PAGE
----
I’ve worked with WordPress for years now and there’s really not a concrete solution – it’s a process of trial and error. While NGINX is, IMO, a better web server than Apache and running PHP-FPM over PHP modules is more efficient, moving to NGINX won’t be a magic fix-all until you find the bottleneck that is causing the issue(s). Maybe it’s Apache, maybe it’s MySQL or perhaps it’s a series of poorly coded WordPress plugins (and there’s quite a few!).
Ultimately, you need to spend some time looking over your logs (Apache, MySQL, PHP, WordPress Error Logs etc) and see if you can find a place to start. Since WordPress is database driven, I would start by looking over your MySQL configuration and use a tool such as MySQL Tuner to see what it reports. MySQL Tuner will give you some insight as to what may be causing some issues on the database end in a pretty well laid out format.
As far as caching, Redis is excellent, though the default is set to use only 64MB’s of RAM (unless the configuration is modified, of course). With your traffic levels, 64MB’s would most likely do more harm than good. To really benefit from Redis, you need to install it on its own droplet (i.e. Redis only - no web server, no database server etc). Given your traffic levels, 2-3 512MB-1GB droplets would be ideal (pending, of course, that the WordPress plugin allows you to configure multiple servers - otherwise I’d shoot for a 1-2GB since instance).
To expand on caching, even SSD’s are going to see high I/O with higher traffic levels until you make the move to separate content from database, though in the process, ideally, you should offload your cache to a RAM Disk instead of serving the cached files from disk. This will alleviate some of the load and RAM is still faster than SSD’s. The Ram Disk would be setup on your web server (NGINX or Apache) and you’d simply mount the cache directory and serve. You’ll still be able to flush the cache (as long as you give the directory proper permissions – which should not be 0777 - i.e. world writable – aim for 0644), though you get the speed boost offered by RAM and, at the same time, alleviate the constant I/O requests for the cached (HTML?) files.
Further expanding on Redis, you could also setup one Redis instance for WordPress which handles the object cache and another to handle MySQL query caching. This will ensure that in X or XX seconds, if the same query is called, it’ll pull from Redis instead of hitting the database. After X or XX seconds, it’ll hit the database, cache the request and rinse and repeat.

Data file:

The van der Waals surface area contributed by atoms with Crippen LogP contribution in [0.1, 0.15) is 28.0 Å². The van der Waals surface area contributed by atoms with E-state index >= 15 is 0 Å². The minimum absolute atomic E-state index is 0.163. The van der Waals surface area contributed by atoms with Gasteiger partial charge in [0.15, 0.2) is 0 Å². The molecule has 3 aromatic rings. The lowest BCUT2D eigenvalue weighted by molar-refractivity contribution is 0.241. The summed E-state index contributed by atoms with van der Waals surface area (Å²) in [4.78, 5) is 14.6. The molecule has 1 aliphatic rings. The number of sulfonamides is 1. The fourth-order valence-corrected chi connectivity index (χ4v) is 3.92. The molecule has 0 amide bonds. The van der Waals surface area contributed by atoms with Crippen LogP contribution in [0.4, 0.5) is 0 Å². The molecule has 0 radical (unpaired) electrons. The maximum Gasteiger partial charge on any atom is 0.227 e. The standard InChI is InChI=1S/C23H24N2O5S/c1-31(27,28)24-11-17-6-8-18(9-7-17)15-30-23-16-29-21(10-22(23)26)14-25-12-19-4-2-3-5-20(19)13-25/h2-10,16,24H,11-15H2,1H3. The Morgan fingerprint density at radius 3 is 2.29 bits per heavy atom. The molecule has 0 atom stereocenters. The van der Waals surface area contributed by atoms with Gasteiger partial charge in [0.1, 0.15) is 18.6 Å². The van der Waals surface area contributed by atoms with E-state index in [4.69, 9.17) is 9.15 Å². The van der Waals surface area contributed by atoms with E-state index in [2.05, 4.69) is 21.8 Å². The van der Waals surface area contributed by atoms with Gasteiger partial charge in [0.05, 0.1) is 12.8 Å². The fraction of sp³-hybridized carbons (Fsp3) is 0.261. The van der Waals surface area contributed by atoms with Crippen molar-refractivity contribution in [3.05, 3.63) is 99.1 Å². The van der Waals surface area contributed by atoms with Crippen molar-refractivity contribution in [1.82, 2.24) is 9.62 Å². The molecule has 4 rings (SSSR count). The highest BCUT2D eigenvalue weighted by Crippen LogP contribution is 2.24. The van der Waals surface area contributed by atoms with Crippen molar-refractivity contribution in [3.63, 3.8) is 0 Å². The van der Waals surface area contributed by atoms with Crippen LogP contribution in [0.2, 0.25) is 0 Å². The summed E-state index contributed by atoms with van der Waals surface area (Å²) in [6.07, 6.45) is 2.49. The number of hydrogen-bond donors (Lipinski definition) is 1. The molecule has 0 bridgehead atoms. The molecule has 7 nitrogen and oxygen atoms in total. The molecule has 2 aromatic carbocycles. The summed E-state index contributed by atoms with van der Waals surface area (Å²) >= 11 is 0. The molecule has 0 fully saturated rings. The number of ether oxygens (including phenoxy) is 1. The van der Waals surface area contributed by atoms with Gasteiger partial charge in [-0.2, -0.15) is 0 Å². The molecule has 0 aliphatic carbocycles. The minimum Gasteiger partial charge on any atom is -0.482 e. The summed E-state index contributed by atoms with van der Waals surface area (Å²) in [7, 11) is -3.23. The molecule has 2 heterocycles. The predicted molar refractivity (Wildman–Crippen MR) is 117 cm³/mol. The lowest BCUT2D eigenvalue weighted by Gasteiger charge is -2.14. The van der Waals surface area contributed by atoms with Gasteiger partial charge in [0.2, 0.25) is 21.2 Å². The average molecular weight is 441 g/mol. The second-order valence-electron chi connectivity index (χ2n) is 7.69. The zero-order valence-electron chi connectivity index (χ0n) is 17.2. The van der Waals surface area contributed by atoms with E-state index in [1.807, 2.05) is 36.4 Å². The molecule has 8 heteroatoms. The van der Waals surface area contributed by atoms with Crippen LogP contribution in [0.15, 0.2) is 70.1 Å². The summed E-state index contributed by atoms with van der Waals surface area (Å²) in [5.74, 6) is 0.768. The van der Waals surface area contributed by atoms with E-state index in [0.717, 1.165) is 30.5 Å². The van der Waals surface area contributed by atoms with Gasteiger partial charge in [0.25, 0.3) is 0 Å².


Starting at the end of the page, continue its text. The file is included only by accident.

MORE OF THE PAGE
If I had a basic “starting point” recommendation, I’d go with the following, simply based on your traffic levels as of your OP. Please keep in mind that this is a base recommendation. Since I am not able to see what’s actually going on, or confirm the bottleneck, this should only be used as a starting point to gauge what you may be better off with.
Setup #01 - Basic
1x - 4GB Droplet - NGINX & PHP-FPM
1x - 8GB Droplet - MariaDB
1x - 1GB Droplet - Redis (for WordPress / PHP Object Caching)
1x - 1GB Droplet - Redis (for MySQL Query Caching)
This setup does not offer redundancy at all, so a failure here means the same as a failure in your current situation - downtime. The benefit is, however, separation. With such as configuration, if you are still seeing high page loads, there’s an issue with your configuration and tweaking & tuning is the only way to jump over the hurdle.
Setup #02 - Advanced
1x - 2GB Droplet - Varnish Cache (sits in front of the NGINX web server)
2x - 4GB Droplets - NGINX & PHP-FPM (syncronized, used to load balance)
2x - 8GB Droplets - MariaDB (Master/Slave Setup)
2x - 2GB Droplets - Redis (same as above, though 2GB instances)
You could even toss in another 2GB NGINX or HAProxy server so that Varnish isn’t left to handle the load balancing and can focus on doing what it does best - caching. You could also look at Squid.
That said, all of this is subjective until we know what the real issue is.